Ford Reports Best Third Quarter Ever On Higher Prices And Lower Costs At Home

Shaking off a $468 million loss in Europe, Ford reports better-than-expected profits for the third quarter.

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Volt High Tension: GM Says Reuters Wrong, Ignores Suggestions By TTAC Commentariat

“The estimate of the current loss per unit for each Volt sold is grossly wrong,” GM says as a retort to the Reuters story that GM loses around $49,000 on every Volt. GM says that “it allocates Volt development costs across lifetime volume, not across the current number of Volts sold.” TTAC commenters that rushed to the aid of the beleaguered company suggested the same. Oddly enough, GM passed on a much stronger argument that would have turned the Volt into a money machine. If not immediately, then much earlier than suggested by Reuters.

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BMW Slays European Dragon In China And America

It’s not all blood and tears in Europe. Actually, the bloodier Europe looks, and the more Marchionne & Co do cry, the bigger the smiles at European carmakers with heavy exposure to foreign markets. The Euro is way down, and a low Euro means heavy profits from abroad – if you have business abroad. BMW sure does, and it posted its second best quarterly earnings in company history. Profit before financial result (EBIT) amounted to € 2.27 billion in the April-June 2012 quarter.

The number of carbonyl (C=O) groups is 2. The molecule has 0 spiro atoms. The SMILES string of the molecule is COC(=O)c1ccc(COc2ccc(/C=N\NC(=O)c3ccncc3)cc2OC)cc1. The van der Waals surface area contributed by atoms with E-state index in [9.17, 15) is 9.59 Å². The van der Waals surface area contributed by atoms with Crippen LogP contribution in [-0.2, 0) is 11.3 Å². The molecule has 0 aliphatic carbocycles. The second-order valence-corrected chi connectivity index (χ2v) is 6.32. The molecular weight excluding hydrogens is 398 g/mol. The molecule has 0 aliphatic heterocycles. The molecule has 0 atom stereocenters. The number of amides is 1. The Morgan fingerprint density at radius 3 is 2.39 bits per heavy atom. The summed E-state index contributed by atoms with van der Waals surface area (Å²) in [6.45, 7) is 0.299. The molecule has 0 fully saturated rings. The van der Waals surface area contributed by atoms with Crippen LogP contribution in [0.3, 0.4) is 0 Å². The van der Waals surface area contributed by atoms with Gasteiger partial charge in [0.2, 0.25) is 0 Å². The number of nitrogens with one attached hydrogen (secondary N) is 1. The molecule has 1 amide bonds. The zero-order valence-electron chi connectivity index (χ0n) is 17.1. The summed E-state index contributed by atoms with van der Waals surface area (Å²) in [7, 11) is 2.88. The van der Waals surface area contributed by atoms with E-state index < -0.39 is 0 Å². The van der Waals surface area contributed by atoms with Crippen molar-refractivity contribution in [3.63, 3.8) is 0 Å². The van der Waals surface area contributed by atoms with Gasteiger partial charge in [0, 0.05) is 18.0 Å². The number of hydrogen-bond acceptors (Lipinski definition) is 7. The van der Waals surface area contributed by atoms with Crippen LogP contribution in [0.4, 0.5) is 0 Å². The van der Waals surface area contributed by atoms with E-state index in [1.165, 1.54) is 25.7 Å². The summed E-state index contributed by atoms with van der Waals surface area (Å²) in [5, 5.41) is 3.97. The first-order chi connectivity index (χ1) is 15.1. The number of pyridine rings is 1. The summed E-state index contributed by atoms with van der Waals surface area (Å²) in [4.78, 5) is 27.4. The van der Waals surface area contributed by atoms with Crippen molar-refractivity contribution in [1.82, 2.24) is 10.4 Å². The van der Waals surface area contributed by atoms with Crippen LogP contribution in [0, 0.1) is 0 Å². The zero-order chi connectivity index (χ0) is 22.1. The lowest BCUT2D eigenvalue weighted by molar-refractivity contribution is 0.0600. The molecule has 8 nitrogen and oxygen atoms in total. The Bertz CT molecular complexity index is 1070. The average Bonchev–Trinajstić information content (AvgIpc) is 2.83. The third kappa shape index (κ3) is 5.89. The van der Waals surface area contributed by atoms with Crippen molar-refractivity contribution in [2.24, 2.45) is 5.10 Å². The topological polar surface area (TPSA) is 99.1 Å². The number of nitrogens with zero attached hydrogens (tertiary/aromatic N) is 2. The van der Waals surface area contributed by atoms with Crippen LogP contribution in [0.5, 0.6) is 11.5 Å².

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Watch Out: Your Dealer Is In Trouble, And He Needs Your Money

Five years ago, car dealers throughout the country were hit hard by carmageddon. Now, they are about to get hit again where it really hurts: In the workshop, where the real money is being made. The auto sales collapse of 2008 winds its way through the years like a diet through an anaconda. While showrooms were empty five years ago, now it’s the service bays that are deserted.

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Prepare For Years Of Hemmorhage: Opel In No Hurry To Stop The Bleeding